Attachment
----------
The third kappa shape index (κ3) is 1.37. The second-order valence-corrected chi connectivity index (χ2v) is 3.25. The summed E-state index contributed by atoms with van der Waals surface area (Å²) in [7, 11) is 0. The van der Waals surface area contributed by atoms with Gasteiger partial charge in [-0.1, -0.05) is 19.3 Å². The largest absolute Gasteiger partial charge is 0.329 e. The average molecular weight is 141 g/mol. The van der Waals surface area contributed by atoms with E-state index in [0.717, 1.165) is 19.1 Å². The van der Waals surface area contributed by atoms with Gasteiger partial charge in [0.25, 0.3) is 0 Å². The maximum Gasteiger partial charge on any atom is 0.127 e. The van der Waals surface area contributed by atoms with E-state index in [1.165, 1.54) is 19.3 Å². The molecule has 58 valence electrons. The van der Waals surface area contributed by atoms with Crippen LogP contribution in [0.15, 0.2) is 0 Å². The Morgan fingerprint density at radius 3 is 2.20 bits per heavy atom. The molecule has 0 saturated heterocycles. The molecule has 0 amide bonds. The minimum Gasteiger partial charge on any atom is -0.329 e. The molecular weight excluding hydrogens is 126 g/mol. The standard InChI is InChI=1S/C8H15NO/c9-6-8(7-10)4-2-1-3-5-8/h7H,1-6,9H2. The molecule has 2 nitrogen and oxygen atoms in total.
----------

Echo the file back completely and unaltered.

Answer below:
The third kappa shape index (κ3) is 1.37. The second-order valence-corrected chi connectivity index (χ2v) is 3.25. The summed E-state index contributed by atoms with van der Waals surface area (Å²) in [7, 11) is 0. The van der Waals surface area contributed by atoms with Gasteiger partial charge in [-0.1, -0.05) is 19.3 Å². The largest absolute Gasteiger partial charge is 0.329 e. The average molecular weight is 141 g/mol. The van der Waals surface area contributed by atoms with E-state index in [0.717, 1.165) is 19.1 Å². The van der Waals surface area contributed by atoms with Gasteiger partial charge in [0.25, 0.3) is 0 Å². The maximum Gasteiger partial charge on any atom is 0.127 e. The van der Waals surface area contributed by atoms with E-state index in [1.165, 1.54) is 19.3 Å². The molecule has 58 valence electrons. The van der Waals surface area contributed by atoms with Crippen LogP contribution in [0.15, 0.2) is 0 Å². The Morgan fingerprint density at radius 3 is 2.20 bits per heavy atom. The molecule has 0 saturated heterocycles. The molecule has 0 amide bonds. The minimum Gasteiger partial charge on any atom is -0.329 e. The molecular weight excluding hydrogens is 126 g/mol. The standard InChI is InChI=1S/C8H15NO/c9-6-8(7-10)4-2-1-3-5-8/h7H,1-6,9H2. The molecule has 2 nitrogen and oxygen atoms in total.